The second day started drier than yesterday, at least concerned the weather. As a first session I went to a software publication session. The most interesting topic for me therein is of cause whether it would be possible to design a formal software publication with peer review and all the other necessities to make it comparable to traditional publication. I saw some first steps into this direction and am very excited about the future developments in this field. Continue reading
Last week several journals have published an agreement made on an National Insurance in Health (NIH) workshop in June 2014. It focus on preclinical trials, but allows a wider view on the development of the publication of research in general. Furthermore, large journals, like Science and Nature have accompanied this with further remarks on their view on the future of proper documentation of scientific research, which head into the direction I named “Open methods, open data, open models.” a while ago. In this post I would like to comment the agreement and some reactions from these major journals.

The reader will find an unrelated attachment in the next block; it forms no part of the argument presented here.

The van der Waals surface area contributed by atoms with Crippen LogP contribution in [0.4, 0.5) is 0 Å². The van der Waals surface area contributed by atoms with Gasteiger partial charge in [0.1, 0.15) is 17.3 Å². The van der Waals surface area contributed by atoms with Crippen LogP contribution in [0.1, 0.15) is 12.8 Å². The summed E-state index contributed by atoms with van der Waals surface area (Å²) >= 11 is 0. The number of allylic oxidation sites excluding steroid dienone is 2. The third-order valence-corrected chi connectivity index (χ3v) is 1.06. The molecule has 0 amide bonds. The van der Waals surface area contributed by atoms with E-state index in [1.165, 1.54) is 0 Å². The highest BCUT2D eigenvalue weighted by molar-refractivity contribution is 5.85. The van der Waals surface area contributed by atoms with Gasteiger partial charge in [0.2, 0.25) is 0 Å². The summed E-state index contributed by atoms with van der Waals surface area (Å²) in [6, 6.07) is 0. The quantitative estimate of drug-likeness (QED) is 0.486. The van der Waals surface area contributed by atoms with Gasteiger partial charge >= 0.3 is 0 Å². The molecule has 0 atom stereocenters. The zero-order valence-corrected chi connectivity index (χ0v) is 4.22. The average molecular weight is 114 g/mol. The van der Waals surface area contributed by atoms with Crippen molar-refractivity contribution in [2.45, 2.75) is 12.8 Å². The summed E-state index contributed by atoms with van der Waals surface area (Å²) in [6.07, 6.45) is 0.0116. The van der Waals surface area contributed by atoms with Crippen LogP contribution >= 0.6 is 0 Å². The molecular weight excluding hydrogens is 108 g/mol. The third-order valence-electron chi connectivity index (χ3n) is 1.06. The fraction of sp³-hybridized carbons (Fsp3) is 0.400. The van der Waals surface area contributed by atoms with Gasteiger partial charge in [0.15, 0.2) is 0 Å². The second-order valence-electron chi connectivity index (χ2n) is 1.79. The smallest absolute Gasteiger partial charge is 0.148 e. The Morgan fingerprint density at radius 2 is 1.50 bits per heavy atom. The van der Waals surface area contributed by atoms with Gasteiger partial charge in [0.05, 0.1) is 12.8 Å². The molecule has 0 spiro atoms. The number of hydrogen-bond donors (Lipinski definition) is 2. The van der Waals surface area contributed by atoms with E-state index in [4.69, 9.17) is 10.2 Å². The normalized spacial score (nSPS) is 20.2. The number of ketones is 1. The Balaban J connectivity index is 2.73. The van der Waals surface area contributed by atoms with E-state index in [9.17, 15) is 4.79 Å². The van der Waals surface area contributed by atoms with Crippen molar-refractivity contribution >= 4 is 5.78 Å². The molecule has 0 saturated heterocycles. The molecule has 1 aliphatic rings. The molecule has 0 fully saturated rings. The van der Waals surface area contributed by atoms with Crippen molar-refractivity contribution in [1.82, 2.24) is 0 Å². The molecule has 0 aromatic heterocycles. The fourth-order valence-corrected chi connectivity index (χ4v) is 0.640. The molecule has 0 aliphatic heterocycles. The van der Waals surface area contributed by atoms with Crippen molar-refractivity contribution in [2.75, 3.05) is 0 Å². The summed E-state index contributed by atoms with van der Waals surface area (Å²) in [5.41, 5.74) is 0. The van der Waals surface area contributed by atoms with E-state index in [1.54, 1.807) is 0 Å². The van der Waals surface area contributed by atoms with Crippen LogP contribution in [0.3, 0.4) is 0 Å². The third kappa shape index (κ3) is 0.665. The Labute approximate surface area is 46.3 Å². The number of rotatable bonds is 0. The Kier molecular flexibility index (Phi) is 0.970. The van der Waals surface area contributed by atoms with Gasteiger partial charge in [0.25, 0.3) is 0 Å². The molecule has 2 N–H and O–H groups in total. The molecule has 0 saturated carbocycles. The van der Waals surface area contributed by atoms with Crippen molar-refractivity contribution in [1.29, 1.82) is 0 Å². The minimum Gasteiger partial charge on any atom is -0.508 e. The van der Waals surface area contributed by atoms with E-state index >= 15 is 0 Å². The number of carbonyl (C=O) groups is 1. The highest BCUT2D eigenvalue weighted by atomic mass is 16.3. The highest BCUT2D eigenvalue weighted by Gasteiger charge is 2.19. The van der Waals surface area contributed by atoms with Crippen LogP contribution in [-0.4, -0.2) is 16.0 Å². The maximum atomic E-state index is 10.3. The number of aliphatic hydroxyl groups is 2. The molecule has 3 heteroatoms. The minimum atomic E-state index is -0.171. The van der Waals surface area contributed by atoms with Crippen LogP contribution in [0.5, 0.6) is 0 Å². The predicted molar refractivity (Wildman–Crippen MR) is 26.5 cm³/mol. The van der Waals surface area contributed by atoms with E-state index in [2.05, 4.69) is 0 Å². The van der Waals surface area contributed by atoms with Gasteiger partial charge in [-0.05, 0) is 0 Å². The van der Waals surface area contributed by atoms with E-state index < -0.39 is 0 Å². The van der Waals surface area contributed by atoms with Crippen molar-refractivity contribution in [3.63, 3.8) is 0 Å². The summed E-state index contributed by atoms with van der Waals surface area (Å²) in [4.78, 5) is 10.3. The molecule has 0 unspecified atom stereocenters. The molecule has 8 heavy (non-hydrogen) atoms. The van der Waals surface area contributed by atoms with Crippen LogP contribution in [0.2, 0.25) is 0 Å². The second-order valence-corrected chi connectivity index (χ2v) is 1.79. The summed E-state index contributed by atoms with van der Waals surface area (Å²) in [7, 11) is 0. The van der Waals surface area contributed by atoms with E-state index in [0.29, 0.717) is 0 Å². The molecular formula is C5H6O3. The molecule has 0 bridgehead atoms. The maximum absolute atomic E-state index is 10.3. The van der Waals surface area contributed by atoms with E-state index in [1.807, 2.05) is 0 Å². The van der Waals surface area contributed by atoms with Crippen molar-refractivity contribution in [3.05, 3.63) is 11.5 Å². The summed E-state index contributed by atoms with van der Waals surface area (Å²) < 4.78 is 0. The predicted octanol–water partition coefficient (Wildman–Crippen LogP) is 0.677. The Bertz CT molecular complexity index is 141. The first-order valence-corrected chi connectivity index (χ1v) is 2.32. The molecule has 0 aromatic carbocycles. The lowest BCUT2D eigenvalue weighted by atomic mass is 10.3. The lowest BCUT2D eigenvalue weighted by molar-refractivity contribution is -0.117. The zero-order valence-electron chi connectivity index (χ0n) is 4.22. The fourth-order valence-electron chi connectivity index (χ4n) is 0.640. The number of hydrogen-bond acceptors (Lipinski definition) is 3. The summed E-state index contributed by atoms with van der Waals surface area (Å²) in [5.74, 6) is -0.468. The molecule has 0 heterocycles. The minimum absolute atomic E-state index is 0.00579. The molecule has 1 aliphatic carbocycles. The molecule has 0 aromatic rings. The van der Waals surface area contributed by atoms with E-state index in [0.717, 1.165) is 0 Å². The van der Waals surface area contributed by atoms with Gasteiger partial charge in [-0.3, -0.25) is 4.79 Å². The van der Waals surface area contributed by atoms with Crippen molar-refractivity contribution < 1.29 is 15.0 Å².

The environment for the publication of data is currently changing rapidly. New data journals emerge, like Scientific Data from Nature two weeks ago or Geoscience Data Journal by Wiley. The latter was also in the focus of the PREPARDE project, which delivered a nice paper on data peer review a couple of weeks ago (Mayernik et al, 2014). Furthermore, more and more funding agency require the publication of data and it is to expect that this demand will lead to more pressure for scientists to make their work publicly available.
These developments are great, but at this point I would like to think further into the future. Where should we be in five or ten years, and what is possible in let’s say 30 or more years. A lot is the answer, but let’s go a little bit more in the details. Continue reading